Kris Allen
    Positives: Cool first name, good looks, pleasant singer
    Negatives: Somewhat forgettable, not much range
    Should sing: "Tell Her This" by Del Amitri, "Always A Friend", by Alejandro Escovedo, "Soul Meets Body", by Death Cab For Cutie
    Can win if: Like Allison, he can't really win, but he can go further by singing some indie love songs that'll make him seem like a fresher, hipper contestant.

    Lil Rounds
    Positives: Cool nickname, amazing ass, "diva" type vocals
    Negatives: Her music style is falling out of fashion
    Should sing: I have no idea, R&B divas are so far from what I listen to.
    Can win if: she's the last lady standing and the polarizing men (Gokey & Lambert) split the vote.

    Matt Giraud
    Positives: Strangely sexy, passionate pianist and vocalist
    Negatives: Can't properly annunciate his words, very weak when he's not playing piano
    Should sing: "Skinny Love" by Bon Iver, "Look After You", by The Fray & "Peace, Love & Understanding" by Elvis Costello (really!)
    Can win if: he really did sing "Look After You". Much like Adam and "Don't Stop Believin'", that song is his perfect moment.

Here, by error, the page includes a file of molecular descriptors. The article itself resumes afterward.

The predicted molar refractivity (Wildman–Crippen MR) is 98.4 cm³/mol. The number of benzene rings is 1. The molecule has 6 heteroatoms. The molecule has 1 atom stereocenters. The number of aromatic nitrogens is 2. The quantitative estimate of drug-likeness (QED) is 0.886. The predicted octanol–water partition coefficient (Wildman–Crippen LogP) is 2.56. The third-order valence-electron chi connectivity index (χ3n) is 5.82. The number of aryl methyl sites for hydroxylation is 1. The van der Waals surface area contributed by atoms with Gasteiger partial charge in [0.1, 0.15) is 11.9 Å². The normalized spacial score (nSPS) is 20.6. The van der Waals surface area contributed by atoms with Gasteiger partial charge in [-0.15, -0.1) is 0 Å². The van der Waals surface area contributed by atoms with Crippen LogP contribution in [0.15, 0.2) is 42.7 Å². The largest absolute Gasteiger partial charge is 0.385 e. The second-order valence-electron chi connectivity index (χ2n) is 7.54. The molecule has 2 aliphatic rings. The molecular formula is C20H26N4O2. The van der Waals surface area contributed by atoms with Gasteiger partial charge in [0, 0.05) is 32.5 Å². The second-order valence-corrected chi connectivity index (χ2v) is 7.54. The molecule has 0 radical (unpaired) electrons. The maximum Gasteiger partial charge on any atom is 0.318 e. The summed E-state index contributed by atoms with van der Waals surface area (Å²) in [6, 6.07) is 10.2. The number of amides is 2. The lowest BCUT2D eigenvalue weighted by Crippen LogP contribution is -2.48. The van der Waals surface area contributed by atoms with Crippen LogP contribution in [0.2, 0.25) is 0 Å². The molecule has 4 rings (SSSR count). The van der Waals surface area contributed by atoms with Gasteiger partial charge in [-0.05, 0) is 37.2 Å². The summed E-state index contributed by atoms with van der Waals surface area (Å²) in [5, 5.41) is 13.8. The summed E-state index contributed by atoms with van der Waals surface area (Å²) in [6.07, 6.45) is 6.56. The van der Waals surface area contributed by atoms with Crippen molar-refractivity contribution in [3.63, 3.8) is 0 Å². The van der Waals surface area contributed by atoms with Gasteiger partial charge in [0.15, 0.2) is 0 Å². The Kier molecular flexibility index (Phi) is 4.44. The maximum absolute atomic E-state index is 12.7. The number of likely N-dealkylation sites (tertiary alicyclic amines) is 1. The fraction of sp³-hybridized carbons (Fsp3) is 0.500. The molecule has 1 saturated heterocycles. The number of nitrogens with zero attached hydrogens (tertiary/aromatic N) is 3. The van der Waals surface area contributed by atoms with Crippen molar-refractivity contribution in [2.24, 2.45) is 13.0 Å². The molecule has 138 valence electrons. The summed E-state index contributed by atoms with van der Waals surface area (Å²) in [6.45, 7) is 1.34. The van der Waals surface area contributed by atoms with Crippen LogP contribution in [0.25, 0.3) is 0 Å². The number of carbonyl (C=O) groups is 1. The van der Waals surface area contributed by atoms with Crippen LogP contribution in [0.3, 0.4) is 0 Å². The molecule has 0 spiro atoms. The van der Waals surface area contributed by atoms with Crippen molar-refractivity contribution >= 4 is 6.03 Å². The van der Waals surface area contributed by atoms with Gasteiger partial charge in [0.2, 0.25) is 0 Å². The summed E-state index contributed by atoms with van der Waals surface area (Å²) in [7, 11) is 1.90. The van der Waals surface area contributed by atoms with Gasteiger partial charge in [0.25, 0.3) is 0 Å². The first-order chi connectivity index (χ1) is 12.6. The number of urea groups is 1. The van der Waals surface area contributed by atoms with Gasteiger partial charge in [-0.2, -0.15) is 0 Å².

Megan Joy
    Positives: She's so beautiful she could be a part-time model (but she'd probably have to keep her normal job), unique vocal stylings
    Negatives: Huge, distracting tattoos, overly affected delivery
    Should sing: "1234", by Feist, "Here's Where The Story Ends", by The Sundays & "Foundations", by Kate Nash
    Can win if: she chooses songs with personality that will make her seem like a charming oddball rather than just a mediocre singer.

    Michael Sarver
    Positives: Nice husband & father, adequate vocals
    Negatives: Completely forgettable and already hated by the judges
    Should sing: good time music like Hank Williams, Jr., Jimmy Buffet, Lyle Lovett & Garth Brooks
    Can win if: he can't win, but he could be like a Phil Stacey and carve out a nice niche for himself.

    Scott MacIntyre
    Positives: He's blind!
    Negatives: bad personal style, dated song choices